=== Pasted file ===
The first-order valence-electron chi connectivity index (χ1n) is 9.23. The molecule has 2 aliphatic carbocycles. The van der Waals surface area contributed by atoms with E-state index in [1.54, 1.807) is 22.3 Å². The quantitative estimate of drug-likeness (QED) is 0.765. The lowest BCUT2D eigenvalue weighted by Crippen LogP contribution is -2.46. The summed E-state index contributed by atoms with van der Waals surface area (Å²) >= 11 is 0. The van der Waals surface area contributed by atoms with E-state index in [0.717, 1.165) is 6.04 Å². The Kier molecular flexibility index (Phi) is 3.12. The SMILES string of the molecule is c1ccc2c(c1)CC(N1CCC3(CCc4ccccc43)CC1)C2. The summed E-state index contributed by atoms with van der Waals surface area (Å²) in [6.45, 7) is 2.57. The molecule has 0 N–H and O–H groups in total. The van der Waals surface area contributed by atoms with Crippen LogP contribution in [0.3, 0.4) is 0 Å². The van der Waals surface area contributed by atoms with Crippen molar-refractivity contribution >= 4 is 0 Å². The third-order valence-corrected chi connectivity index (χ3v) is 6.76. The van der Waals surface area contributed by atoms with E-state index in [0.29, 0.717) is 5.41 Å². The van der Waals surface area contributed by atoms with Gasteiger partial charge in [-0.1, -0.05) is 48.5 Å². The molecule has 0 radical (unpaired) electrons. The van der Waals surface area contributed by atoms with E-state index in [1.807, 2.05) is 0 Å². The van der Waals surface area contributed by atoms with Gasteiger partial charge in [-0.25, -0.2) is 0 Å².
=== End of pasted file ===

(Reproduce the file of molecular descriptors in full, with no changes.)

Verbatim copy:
The first-order valence-electron chi connectivity index (χ1n) is 9.23. The molecule has 2 aliphatic carbocycles. The van der Waals surface area contributed by atoms with E-state index in [1.54, 1.807) is 22.3 Å². The quantitative estimate of drug-likeness (QED) is 0.765. The lowest BCUT2D eigenvalue weighted by Crippen LogP contribution is -2.46. The summed E-state index contributed by atoms with van der Waals surface area (Å²) >= 11 is 0. The van der Waals surface area contributed by atoms with E-state index in [0.717, 1.165) is 6.04 Å². The Kier molecular flexibility index (Phi) is 3.12. The SMILES string of the molecule is c1ccc2c(c1)CC(N1CCC3(CCc4ccccc43)CC1)C2. The summed E-state index contributed by atoms with van der Waals surface area (Å²) in [6.45, 7) is 2.57. The molecule has 0 N–H and O–H groups in total. The van der Waals surface area contributed by atoms with Crippen LogP contribution in [0.3, 0.4) is 0 Å². The van der Waals surface area contributed by atoms with Crippen molar-refractivity contribution >= 4 is 0 Å². The third-order valence-corrected chi connectivity index (χ3v) is 6.76. The van der Waals surface area contributed by atoms with E-state index in [0.29, 0.717) is 5.41 Å². The van der Waals surface area contributed by atoms with Gasteiger partial charge in [-0.1, -0.05) is 48.5 Å². The molecule has 0 radical (unpaired) electrons. The van der Waals surface area contributed by atoms with E-state index in [1.807, 2.05) is 0 Å². The van der Waals surface area contributed by atoms with Gasteiger partial charge in [-0.25, -0.2) is 0 Å².